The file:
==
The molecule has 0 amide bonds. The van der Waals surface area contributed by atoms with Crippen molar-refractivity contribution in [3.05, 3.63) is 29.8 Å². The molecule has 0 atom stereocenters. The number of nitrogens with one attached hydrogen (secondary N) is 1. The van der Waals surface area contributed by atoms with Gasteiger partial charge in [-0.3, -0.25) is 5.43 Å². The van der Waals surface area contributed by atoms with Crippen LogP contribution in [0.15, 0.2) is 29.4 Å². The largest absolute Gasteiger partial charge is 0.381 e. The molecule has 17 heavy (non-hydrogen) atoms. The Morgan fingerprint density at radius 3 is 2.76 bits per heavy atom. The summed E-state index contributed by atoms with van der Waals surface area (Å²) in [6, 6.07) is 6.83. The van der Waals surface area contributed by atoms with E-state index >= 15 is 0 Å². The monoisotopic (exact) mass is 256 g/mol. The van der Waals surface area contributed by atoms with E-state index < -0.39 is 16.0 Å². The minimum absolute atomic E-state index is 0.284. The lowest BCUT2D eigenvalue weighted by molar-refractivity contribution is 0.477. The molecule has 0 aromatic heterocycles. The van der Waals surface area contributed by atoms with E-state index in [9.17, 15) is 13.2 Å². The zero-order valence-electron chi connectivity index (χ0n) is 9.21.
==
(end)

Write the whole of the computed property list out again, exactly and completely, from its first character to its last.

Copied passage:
The molecule has 0 amide bonds. The van der Waals surface area contributed by atoms with Crippen molar-refractivity contribution in [3.05, 3.63) is 29.8 Å². The molecule has 0 atom stereocenters. The number of nitrogens with one attached hydrogen (secondary N) is 1. The van der Waals surface area contributed by atoms with Gasteiger partial charge in [-0.3, -0.25) is 5.43 Å². The van der Waals surface area contributed by atoms with Crippen LogP contribution in [0.15, 0.2) is 29.4 Å². The largest absolute Gasteiger partial charge is 0.381 e. The molecule has 17 heavy (non-hydrogen) atoms. The Morgan fingerprint density at radius 3 is 2.76 bits per heavy atom. The summed E-state index contributed by atoms with van der Waals surface area (Å²) in [6, 6.07) is 6.83. The van der Waals surface area contributed by atoms with E-state index >= 15 is 0 Å². The monoisotopic (exact) mass is 256 g/mol. The van der Waals surface area contributed by atoms with E-state index < -0.39 is 16.0 Å². The minimum absolute atomic E-state index is 0.284. The lowest BCUT2D eigenvalue weighted by molar-refractivity contribution is 0.477. The molecule has 0 aromatic heterocycles. The van der Waals surface area contributed by atoms with E-state index in [9.17, 15) is 13.2 Å². The zero-order valence-electron chi connectivity index (χ0n) is 9.21.